Mysore Fig
(Ficus Mysorensis)
Florida State Champion
 

Frequently Asked Questions

We have collected over the years a list of questions that come up more often than others. Even though some of the questions are answered on the homepage and others are answered on the Ficus Mysorensis page we have included them on this page also. If you find you have a question not answered here just ask Support and we will answer it the best we can. It might even be placed on the list of FAQs.

  1. How often does the tree produce fruit?
  2. Are the figs edible?
  3. What do you do with all the figs?
  4. What do you do with all the leaves you collect?
  5. How long have you lived here?
  6. Did you set the tree out?
  7. How long has the tree been in your family?
  8. How much has the tree grown since you have owned the property?
  9. Do you get any help from the State to take care of the tree?
  10. Do you have to fertilize the tree?
  11. How much do you water the tree?
  12. How deep do the roots go?
  13. What makes the roots grow the way they do?
  14. Do the roots affect the house?
  15. Have you been able to get a new tree started from this tree?
  16. How is Mysore pronounced?


Q) How often does the tree produce fruit?
A) The tree has fruit that gets ripe all year long but it has two major crops a year. The crops get ripe at different times depending on the weather.
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Q) Are the figs edible?
A) They are edible but do not have much of a flavor and are not very sweet. See below for more information.
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Q) What do you do with all the figs?
A) Even though the figs are not real good for eating, we have found through a lengthy process they can be used to make jelly with. The jelly has a very nice color, texture and taste. We offer free tastes of the jelly for anyone that would like to try it.
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Q) What do you do with all the leaves you collect?
A) The tree losses all of it leaves only once a year but that is enough to fill 15-20 trash cans a week for 2-3 weeks. The rest of the year there are a few leaves that fall from time to time but not in a big quantity. So far we have not found a good use for them but you never know; it took us 4-5 years to come up with good jelly.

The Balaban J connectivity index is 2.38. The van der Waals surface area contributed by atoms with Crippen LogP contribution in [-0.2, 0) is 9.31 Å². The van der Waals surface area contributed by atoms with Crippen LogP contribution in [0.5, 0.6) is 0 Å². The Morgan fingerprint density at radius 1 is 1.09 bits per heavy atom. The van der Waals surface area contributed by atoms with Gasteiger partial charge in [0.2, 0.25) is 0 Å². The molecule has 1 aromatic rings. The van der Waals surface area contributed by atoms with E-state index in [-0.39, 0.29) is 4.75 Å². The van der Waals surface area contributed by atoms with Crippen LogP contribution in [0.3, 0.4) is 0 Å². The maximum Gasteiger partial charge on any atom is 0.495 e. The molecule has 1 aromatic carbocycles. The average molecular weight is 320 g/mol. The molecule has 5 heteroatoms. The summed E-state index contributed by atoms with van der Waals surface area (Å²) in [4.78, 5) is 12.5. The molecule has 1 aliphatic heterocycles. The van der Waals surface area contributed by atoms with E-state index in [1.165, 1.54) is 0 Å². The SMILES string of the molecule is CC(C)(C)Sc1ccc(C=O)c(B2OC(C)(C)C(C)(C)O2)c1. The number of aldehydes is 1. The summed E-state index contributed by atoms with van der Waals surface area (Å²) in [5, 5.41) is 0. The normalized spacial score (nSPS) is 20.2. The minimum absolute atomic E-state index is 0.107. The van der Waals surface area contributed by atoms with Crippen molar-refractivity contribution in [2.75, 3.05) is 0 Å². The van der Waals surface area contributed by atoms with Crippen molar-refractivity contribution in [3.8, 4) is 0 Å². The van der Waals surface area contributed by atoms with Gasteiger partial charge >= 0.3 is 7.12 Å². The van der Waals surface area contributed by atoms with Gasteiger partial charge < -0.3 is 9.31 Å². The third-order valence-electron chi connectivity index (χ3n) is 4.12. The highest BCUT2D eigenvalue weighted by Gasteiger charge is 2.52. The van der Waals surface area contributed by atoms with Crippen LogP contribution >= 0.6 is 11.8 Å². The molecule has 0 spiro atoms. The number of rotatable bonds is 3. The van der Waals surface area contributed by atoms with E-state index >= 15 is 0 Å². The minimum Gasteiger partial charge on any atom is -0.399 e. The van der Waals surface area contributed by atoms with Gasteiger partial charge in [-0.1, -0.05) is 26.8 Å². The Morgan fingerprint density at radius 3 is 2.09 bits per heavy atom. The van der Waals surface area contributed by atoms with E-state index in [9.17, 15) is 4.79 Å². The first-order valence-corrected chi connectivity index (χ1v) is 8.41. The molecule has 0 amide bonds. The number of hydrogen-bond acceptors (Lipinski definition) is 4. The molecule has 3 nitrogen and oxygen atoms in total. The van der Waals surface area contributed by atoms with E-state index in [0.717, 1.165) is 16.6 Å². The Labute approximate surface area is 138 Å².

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Q) How long have you lived here?
A) The property was purchased in 1971 by the family and the tree did come with it.
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Q) Did you set the tree out?
A) LOL, How old do we look? The tree was planted in 1896.
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Q) How long has the tree been in your family?
A) Since the tree came with the property and we bought the property in 1971 then the tree has been in the family since 1971.
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Q) How much has the tree grown since you have owned the property?
A) Living with something like this it is hard to tell if it has grown or not. Looking back at some older pictures we can tell that yes it has grown. The tree will be remeasured soon so we should have a good idea how much it has grown in the last 10 years.
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Q) Do you get any help from the State to take care of the tree?
A) No, unfortunately. We do not get any help at all.
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Q) Do you have to fertilize the tree?
A) We do not add any fertilizer to the tree itself but I am sure it gets what it needs from the plants we fertilize around it.
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Q) How much do you water the tree?
A) With the root system it has there is no need to water it.
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Q) How deep do the roots go?
A) The roots only go below ground 9-12 inches.
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Q) What makes the roots grow the way they do?
A) Just happens that they simply grow this way on their own.
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Q) Do the roots affect the house?
A) The storage building directly under the tree was built in 1971 and has no cracks at all in the floor. The road has no cracks in it. The roots seem to just go around when they run into something.
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Q) Have you been able to get a new tree started from this tree?
A) We have tried many times with no success. We have been told that there have been some started at Palomar College in California. We will continue to try and will inform you of any success.
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Q) How is Mysore pronounced?
A) This is a very good question as different cultures pronounce words differently. The IPA (International Phonetic Alphabet) is the way to figure out how to pronounce words. Using the IPA Mysore translates the first part of the word to sound like my, wise, or high with the first syllable receiving the emphasis and the second part of the word to sound like tore, boar, port. Putting this together you get my sore. It basically sounds just as it is written, "Mysore".
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